From the Archives: Remembering Garry Marshall
Garry Marshall, one of the most successful writer-director-producers in the history of television, and the director of such hit films as Pretty Woman, The Princess Diaries, Runaway Bride and Valentine’s Day, died on July 19 at the age of 81. Film Journal International pays tribute with excerpts from our January 1989 interview with Marshall, just before the release of his popular Bette Midler-Barbara Hershey drama, Beaches.
"You popped your eyes for four pictures and they made a fortune. Let’s see if we can make a dollar without popping the eyes.”
Such was Garry Marshall’s advice to Bette Midler when he signed on to direct Beaches, the comedy star’s first dramatic vehicle since The Rose and her first venture as a producer. The Touchstone film provides Midler with a screen character not unlike herself—CC Bloom, a flamboyant entertainer who blossoms into a major stage and recording star. Mary Agnes Donoghue’s adaptation of Iris Rainer Dart’s novel traces the unusual 30-year friendship between CC and Hillary Whitney, a privileged San Franciscan, who first meet as 11-year-old girls on a beach in Atlantic City.
Marshall says Midler was “very, very helpful” in developing the musical side of the film, even going so far as coaching Mayim Bialik, the uncanny lookalike who plays the young CC, in her big musical number. Adds the director, “Bette certainly had a more musical vision of the film than I did. I always felt we could just indicate she was doing a number, but she wanted to do numbers. But as far as the drama and the character, we were very much in synch.”
The director says that he was drawn to Beaches because “I was fascinated with how a female friendship differs from a male friendship. I also liked the piece because it wasn’t a big proto-feminist statement—it was saying whatever you are is okay.”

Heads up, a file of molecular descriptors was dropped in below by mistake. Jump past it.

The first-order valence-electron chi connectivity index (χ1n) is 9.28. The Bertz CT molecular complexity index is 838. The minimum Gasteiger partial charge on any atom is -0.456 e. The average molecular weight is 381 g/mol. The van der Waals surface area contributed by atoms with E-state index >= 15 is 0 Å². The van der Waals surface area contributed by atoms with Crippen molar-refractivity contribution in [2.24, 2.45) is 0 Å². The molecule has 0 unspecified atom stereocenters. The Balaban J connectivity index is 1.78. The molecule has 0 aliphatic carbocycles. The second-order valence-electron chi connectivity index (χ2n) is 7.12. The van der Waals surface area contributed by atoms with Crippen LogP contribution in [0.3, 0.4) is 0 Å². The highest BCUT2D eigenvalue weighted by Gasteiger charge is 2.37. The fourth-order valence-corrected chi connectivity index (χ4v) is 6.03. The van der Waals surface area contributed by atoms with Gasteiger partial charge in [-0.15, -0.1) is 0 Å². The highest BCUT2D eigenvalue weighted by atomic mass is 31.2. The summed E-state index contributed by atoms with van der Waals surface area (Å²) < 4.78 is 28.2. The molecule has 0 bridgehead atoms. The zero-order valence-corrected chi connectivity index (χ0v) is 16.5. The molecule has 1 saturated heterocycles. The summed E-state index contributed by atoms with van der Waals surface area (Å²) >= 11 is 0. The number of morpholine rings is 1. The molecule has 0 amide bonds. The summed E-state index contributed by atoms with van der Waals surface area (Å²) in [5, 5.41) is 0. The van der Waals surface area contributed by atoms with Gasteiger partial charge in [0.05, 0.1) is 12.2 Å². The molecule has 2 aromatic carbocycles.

Beaches follows its two female protagonists through career struggles, rivalry over the same man, estrangement, marital troubles, childbirth and, in its final scenes, serious illness. Marshall half-jokingly describes co-star Barbara Hershey as the “referee” who helped keep the dramatic aspects of the film “real and honest and not too shticky.”
Says Marshall, “In all my years of television, I kept hearing, ‘I want to be loved, I want to be nice. I don’t want to do that—they’ll hate me. That’s weak.’ Then, to come to Barbara, whose choice for Hillary was that she wasn’t so strong—she didn’t care about anything other than getting the character. She played certain aspects of Hillary with weakness and then in strength, which gave it a nice feel.”
When Marshall mentions television, he knows whereof he speaks. Prior to making his feature directing debut in 1982 with Young Doctors in Love, he was one of the home screen’s most successful producers, with such long-running comedy hits as “The Odd Couple,” “Happy Days,” “Laverne and Shirley” and “Mork and Mindy” to his credit. Before that, he and former partner Jerry Belson wrote more than 100 episodes of such '60s series as “The Danny Thomas Show,” “The Lucy Show,” “The Dick Van Dyke Show” and “I Spy.” In features, Marshall has garnered critical respect for deftly mixing comedic and dramatic elements in such films as 1984’s The Flamingo Kid with Matt Dillon and 1986’s Nothing in Common with Tom Hanks and Jackie Gleason.
Marshall feels the past year has brought him to a new plateau in his remarkably successful career. “Everything good that’s happened to me in the business is because I’m a writer,” he observes. “It was always, ‘Garry, we’ve got to have you 'cause you gotta fix the script.’ I’ve worked through that over the years, and I feel that after five films now they will hire me as a director. Beaches is the epitome of that, because there was a writers’ strike on and I couldn’t work on the script. I had to be just a director on this. Directing is like tennis—you never learn to do it right, but you get better at it.”